The British invasion of Ottoman-held Palestine in 1917–18 was the third campaign launched by the British against the Ottoman Turks in the Middle East in the First World War. It built on the advances made in Mesopotamia (Iraq) and the Sinai in 1916. Having defeated Ottoman forces in the Sinai Desert campaign, the Egyptian Expeditionary Force (EEF) – which included the New Zealand Mounted Rifles Brigade and the Imperial Camel Corps – attacked Gaza, the gateway to Palestine, in March 1917. But the First and Second Battles of Gaza ended in failure.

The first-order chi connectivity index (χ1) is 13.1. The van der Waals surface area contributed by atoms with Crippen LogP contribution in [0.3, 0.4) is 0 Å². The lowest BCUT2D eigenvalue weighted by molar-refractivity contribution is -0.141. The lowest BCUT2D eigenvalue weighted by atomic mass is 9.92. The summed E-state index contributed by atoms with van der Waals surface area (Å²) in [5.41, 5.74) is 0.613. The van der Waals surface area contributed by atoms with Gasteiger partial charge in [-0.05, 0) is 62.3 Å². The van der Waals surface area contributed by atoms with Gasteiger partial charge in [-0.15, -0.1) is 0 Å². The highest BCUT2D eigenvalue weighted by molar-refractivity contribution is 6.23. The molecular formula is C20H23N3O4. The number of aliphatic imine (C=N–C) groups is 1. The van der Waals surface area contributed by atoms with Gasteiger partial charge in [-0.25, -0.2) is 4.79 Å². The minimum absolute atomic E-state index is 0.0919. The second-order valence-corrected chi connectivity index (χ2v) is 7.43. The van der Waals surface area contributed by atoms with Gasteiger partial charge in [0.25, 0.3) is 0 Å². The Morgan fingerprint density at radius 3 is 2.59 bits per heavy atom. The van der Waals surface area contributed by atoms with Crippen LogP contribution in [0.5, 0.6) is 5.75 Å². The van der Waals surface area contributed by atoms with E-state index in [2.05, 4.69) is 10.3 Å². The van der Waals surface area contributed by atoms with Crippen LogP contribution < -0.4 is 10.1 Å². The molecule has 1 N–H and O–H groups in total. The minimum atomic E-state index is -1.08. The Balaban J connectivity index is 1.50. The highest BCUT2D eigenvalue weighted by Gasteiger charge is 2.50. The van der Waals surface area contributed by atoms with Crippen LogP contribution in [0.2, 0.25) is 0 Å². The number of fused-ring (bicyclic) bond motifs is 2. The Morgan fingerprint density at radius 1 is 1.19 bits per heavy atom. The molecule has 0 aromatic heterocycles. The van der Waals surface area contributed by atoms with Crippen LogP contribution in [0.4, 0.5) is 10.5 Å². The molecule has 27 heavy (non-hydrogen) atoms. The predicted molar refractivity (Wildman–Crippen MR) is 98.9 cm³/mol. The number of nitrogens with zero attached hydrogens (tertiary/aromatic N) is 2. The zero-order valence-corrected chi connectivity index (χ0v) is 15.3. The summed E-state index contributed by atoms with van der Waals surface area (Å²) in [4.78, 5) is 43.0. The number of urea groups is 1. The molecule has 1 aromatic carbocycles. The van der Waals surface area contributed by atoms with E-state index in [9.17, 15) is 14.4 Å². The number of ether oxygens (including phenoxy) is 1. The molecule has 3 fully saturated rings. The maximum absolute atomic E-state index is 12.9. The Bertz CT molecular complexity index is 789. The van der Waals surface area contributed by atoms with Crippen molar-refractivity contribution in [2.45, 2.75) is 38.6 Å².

Following a major reorganisation and with more thorough preparation, the British forces won a brilliant victory in the Third Battle of Gaza in October–November 1917. The EEF went on to capture Jaffa, most of southern Judea and the city of Jerusalem – a victory hailed as a ‘Christmas present for the British nation’.
After a series of raids into Jordan in early 1918 were beaten back, the EEF went on the defensive for some months because of the urgent need for reinforcements on the Western Front. A final drive, beginning with the Battle of Megiddo in September 1918, led to the destruction of three Ottoman field armies, the capture of 76,000 prisoners of war and the rapid conquest of Palestine, Jordan and southern Syria. Within two weeks the EEF’s old enemy was in total disarray and the war in the Middle East was effectively over.